Pershing Square has lost over $5.5 billion in the last 15 months on one very, very bad bet: Valeant Pharmaceuticals International Inc. (NYSE: VRX). Valeant's stock price is down more than 89% from a 52-week high of $263.81 to less than $28 today.

Pershing Square isn't the only fund suffering with Valeant. A lot of other fund managers followed Ackman into Valeant.

So Ackman was most definitely not alone in his big, bad bet.

As funds have gotten bigger, they need to take on bigger positions. You see, allocating small sums to lots of positions doesn't work for multibillion-dollar hedge funds because even huge gains on small positions won't move the performance needle in any meaningful way.

Big funds' size dictates the size of positions they take. And big positions, when they go against you, are a nightmare.

But that's only one side of the problem facing hedge funds. The other side looks remarkably similar. That's because an ever-increasing number of hedge fund managers end up in the same trades, holding the same positions.

Whether fund managers piggyback big-name investors like Bill Ackman, who openly tout their big plays hoping other managers will follow them into stocks (and in the process bid up share prices up), or whether lots of funds end up with the same positions because big investing themes are well-known doesn't really matter.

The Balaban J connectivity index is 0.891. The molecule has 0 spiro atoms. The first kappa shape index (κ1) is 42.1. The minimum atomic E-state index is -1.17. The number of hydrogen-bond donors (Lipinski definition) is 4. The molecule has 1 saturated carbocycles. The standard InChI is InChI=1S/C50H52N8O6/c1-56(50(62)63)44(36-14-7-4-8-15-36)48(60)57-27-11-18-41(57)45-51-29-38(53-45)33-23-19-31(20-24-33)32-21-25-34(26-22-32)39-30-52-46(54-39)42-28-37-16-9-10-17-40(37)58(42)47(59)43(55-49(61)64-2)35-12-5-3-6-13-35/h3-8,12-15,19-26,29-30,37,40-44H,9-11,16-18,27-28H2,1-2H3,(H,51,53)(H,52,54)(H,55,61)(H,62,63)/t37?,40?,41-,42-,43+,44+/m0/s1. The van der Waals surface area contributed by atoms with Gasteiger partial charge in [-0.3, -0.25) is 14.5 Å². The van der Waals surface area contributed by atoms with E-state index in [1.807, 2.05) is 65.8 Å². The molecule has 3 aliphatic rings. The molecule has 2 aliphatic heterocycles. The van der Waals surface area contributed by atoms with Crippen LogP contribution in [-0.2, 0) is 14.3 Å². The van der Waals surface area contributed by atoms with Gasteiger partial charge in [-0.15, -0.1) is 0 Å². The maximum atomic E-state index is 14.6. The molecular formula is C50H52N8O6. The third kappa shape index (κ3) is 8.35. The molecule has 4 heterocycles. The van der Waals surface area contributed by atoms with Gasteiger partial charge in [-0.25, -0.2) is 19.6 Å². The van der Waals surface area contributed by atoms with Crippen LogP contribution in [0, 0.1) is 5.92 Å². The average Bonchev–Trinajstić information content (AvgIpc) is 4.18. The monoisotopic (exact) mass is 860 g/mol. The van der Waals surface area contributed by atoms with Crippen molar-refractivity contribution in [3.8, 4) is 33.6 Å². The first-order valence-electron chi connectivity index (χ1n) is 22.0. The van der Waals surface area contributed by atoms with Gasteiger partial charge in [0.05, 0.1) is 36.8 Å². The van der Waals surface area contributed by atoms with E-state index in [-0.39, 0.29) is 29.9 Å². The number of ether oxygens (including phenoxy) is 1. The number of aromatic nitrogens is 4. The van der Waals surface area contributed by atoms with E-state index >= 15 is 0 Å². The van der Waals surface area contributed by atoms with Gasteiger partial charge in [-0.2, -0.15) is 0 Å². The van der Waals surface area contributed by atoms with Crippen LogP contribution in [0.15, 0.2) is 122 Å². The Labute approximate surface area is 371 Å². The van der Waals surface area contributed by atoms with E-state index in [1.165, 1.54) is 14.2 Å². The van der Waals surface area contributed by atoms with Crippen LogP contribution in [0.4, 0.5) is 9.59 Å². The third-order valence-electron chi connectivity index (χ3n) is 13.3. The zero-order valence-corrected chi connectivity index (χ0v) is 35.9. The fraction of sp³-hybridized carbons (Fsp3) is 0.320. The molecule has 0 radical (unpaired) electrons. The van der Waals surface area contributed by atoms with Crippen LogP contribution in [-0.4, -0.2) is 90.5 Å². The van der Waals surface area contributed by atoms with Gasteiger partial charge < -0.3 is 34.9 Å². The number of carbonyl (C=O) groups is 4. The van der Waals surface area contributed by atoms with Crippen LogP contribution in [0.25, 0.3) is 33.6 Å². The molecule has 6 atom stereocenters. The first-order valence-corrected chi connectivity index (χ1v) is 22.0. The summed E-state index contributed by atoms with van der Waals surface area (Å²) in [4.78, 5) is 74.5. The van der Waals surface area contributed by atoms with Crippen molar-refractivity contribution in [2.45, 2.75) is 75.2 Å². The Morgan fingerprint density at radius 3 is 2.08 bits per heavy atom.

What matters is that funds chasing the same themes and positions end up performing a lot alike.

If that performance is bad, and funds take bigger risks to try and outperform benchmarks, they are going to lose investors' confidence in their abilities... along with hundreds of billions of dollars.

Legendary (and lately infamous) hedge fund master-trader Steven A. Cohen recently told Reuters, "When this business started, guys took pride in the returns that they generated. Guys would make 20%, 25%, 30%." Cohen, who for years generated those kinds of returns, went on to say, "Now it's about trying to figure the intersection between assets under management and what investors would be willing to accept."

And when someone's trying to find an intersection... they're lost.

Buffett's Big, Bold Bet

Famed investor, the Oracle of Omaha, Warren Buffett, reminded the rapt audience at his Berkshire Hathaway annual meeting recently about the 2008 (pre-Crash) bet he made with hedge fund Protégé Partners.

Now, according to Buffett's terms, Protégé could pick any five fund-of-funds and track their cumulative returns over the next decade, while Buffett wagered they'd get beaten by the Vanguard S&P 500 Index Fund Investor Class (MUTF: VFINX).

Buffett showed the gathering a chart comparing the cumulative returns of the two sides of the bet since 2008...

As of the end of 2015, the S&P 500 Index fund had a cumulative return of 65.7%, including the big losses of 2008...